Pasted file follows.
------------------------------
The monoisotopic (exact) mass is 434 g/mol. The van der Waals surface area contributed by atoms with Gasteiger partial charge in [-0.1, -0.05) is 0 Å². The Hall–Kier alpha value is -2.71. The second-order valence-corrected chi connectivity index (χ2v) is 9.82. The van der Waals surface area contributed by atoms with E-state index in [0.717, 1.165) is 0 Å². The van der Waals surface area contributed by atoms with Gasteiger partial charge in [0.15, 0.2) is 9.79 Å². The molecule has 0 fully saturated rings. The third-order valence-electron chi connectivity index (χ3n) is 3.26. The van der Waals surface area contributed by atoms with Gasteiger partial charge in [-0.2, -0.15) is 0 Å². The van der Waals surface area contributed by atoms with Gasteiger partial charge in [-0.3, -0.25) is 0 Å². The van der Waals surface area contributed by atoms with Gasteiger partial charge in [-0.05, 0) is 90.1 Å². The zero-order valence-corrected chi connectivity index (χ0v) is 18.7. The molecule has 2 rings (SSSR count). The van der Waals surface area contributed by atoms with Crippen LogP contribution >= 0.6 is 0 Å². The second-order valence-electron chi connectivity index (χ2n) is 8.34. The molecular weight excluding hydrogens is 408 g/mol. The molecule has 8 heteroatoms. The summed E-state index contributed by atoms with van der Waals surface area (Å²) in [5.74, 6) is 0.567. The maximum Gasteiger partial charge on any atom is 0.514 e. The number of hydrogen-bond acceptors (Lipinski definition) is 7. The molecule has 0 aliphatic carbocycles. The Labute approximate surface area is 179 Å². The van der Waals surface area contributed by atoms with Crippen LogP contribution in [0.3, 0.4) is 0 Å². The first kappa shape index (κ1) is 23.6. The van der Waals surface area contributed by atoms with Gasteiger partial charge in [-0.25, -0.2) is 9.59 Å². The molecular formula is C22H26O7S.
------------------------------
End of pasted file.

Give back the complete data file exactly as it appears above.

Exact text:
The monoisotopic (exact) mass is 434 g/mol. The van der Waals surface area contributed by atoms with Gasteiger partial charge in [-0.1, -0.05) is 0 Å². The Hall–Kier alpha value is -2.71. The second-order valence-corrected chi connectivity index (χ2v) is 9.82. The van der Waals surface area contributed by atoms with E-state index in [0.717, 1.165) is 0 Å². The van der Waals surface area contributed by atoms with Gasteiger partial charge in [0.15, 0.2) is 9.79 Å². The molecule has 0 fully saturated rings. The third-order valence-electron chi connectivity index (χ3n) is 3.26. The van der Waals surface area contributed by atoms with Gasteiger partial charge in [-0.2, -0.15) is 0 Å². The van der Waals surface area contributed by atoms with Gasteiger partial charge in [-0.3, -0.25) is 0 Å². The van der Waals surface area contributed by atoms with Gasteiger partial charge in [-0.05, 0) is 90.1 Å². The zero-order valence-corrected chi connectivity index (χ0v) is 18.7. The molecule has 2 rings (SSSR count). The van der Waals surface area contributed by atoms with Crippen LogP contribution >= 0.6 is 0 Å². The second-order valence-electron chi connectivity index (χ2n) is 8.34. The molecular weight excluding hydrogens is 408 g/mol. The molecule has 8 heteroatoms. The summed E-state index contributed by atoms with van der Waals surface area (Å²) in [5.74, 6) is 0.567. The maximum Gasteiger partial charge on any atom is 0.514 e. The number of hydrogen-bond acceptors (Lipinski definition) is 7. The molecule has 0 aliphatic carbocycles. The Labute approximate surface area is 179 Å². The van der Waals surface area contributed by atoms with Crippen LogP contribution in [0.3, 0.4) is 0 Å². The first kappa shape index (κ1) is 23.6. The van der Waals surface area contributed by atoms with Gasteiger partial charge in [-0.25, -0.2) is 9.59 Å². The molecular formula is C22H26O7S.